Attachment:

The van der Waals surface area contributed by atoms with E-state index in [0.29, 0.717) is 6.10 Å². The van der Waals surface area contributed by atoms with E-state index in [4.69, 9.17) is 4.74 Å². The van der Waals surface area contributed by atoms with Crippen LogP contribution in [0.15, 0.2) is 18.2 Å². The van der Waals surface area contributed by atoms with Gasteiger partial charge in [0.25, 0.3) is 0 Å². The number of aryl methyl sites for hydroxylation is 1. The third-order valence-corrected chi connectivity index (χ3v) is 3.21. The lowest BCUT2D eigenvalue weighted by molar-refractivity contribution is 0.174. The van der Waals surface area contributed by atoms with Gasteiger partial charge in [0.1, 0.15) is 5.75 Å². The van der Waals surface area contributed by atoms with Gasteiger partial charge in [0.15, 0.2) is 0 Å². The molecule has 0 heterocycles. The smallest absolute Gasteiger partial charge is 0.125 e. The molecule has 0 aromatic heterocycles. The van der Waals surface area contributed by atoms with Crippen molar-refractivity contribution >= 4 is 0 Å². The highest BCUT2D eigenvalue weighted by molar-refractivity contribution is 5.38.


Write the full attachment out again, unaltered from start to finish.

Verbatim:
The van der Waals surface area contributed by atoms with E-state index in [0.29, 0.717) is 6.10 Å². The van der Waals surface area contributed by atoms with E-state index in [4.69, 9.17) is 4.74 Å². The van der Waals surface area contributed by atoms with Crippen LogP contribution in [0.15, 0.2) is 18.2 Å². The van der Waals surface area contributed by atoms with Gasteiger partial charge in [0.25, 0.3) is 0 Å². The number of aryl methyl sites for hydroxylation is 1. The third-order valence-corrected chi connectivity index (χ3v) is 3.21. The lowest BCUT2D eigenvalue weighted by molar-refractivity contribution is 0.174. The van der Waals surface area contributed by atoms with Gasteiger partial charge in [0.1, 0.15) is 5.75 Å². The van der Waals surface area contributed by atoms with Gasteiger partial charge in [0.15, 0.2) is 0 Å². The molecule has 0 heterocycles. The smallest absolute Gasteiger partial charge is 0.125 e. The molecule has 0 aromatic heterocycles. The van der Waals surface area contributed by atoms with Crippen molar-refractivity contribution >= 4 is 0 Å². The highest BCUT2D eigenvalue weighted by molar-refractivity contribution is 5.38.